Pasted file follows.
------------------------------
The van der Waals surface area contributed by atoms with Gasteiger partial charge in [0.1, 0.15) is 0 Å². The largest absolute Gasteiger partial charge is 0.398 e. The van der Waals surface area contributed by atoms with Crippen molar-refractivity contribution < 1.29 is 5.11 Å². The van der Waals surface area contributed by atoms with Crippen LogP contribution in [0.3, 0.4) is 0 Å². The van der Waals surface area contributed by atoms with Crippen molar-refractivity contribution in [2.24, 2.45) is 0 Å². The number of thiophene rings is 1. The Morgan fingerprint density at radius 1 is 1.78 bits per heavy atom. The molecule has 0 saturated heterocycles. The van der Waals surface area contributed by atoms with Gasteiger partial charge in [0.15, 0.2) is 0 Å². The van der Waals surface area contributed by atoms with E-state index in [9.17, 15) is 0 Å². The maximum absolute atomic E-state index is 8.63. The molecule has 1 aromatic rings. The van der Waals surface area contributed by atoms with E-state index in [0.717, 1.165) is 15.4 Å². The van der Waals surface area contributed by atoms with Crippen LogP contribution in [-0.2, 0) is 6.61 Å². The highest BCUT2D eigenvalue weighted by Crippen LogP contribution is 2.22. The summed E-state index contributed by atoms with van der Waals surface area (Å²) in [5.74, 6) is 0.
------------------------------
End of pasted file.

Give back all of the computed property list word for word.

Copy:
The van der Waals surface area contributed by atoms with Gasteiger partial charge in [0.1, 0.15) is 0 Å². The largest absolute Gasteiger partial charge is 0.398 e. The van der Waals surface area contributed by atoms with Crippen molar-refractivity contribution < 1.29 is 5.11 Å². The van der Waals surface area contributed by atoms with Crippen LogP contribution in [0.3, 0.4) is 0 Å². The van der Waals surface area contributed by atoms with Crippen molar-refractivity contribution in [2.24, 2.45) is 0 Å². The number of thiophene rings is 1. The Morgan fingerprint density at radius 1 is 1.78 bits per heavy atom. The molecule has 0 saturated heterocycles. The van der Waals surface area contributed by atoms with Gasteiger partial charge in [0.15, 0.2) is 0 Å². The van der Waals surface area contributed by atoms with E-state index in [9.17, 15) is 0 Å². The maximum absolute atomic E-state index is 8.63. The molecule has 1 aromatic rings. The van der Waals surface area contributed by atoms with E-state index in [0.717, 1.165) is 15.4 Å². The van der Waals surface area contributed by atoms with Crippen LogP contribution in [-0.2, 0) is 6.61 Å². The highest BCUT2D eigenvalue weighted by Crippen LogP contribution is 2.22. The summed E-state index contributed by atoms with van der Waals surface area (Å²) in [5.74, 6) is 0.